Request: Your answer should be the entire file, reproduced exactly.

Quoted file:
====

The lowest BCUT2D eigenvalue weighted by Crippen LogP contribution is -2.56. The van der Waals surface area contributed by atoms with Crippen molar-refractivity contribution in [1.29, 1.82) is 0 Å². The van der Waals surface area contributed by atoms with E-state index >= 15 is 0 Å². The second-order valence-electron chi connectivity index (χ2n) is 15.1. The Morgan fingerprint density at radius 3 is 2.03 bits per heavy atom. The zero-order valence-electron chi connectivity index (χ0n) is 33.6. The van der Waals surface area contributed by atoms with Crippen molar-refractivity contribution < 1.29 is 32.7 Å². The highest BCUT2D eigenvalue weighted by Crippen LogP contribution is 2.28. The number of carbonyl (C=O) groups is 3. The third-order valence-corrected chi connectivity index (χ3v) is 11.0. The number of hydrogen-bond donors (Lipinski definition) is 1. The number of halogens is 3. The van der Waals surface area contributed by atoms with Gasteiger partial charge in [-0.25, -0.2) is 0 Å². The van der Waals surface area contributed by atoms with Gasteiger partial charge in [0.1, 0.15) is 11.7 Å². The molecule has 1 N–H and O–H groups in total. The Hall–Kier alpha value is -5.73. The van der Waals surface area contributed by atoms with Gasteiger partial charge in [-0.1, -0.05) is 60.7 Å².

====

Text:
The lowest BCUT2D eigenvalue weighted by Crippen LogP contribution is -2.56. The van der Waals surface area contributed by atoms with Crippen molar-refractivity contribution in [1.29, 1.82) is 0 Å². The van der Waals surface area contributed by atoms with E-state index >= 15 is 0 Å². The second-order valence-electron chi connectivity index (χ2n) is 15.1. The Morgan fingerprint density at radius 3 is 2.03 bits per heavy atom. The zero-order valence-electron chi connectivity index (χ0n) is 33.6. The van der Waals surface area contributed by atoms with Crippen molar-refractivity contribution < 1.29 is 32.7 Å². The highest BCUT2D eigenvalue weighted by Crippen LogP contribution is 2.28. The number of carbonyl (C=O) groups is 3. The third-order valence-corrected chi connectivity index (χ3v) is 11.0. The number of hydrogen-bond donors (Lipinski definition) is 1. The number of halogens is 3. The van der Waals surface area contributed by atoms with Gasteiger partial charge in [-0.25, -0.2) is 0 Å². The van der Waals surface area contributed by atoms with Gasteiger partial charge in [0.1, 0.15) is 11.7 Å². The molecule has 1 N–H and O–H groups in total. The Hall–Kier alpha value is -5.73. The van der Waals surface area contributed by atoms with Gasteiger partial charge in [-0.1, -0.05) is 60.7 Å².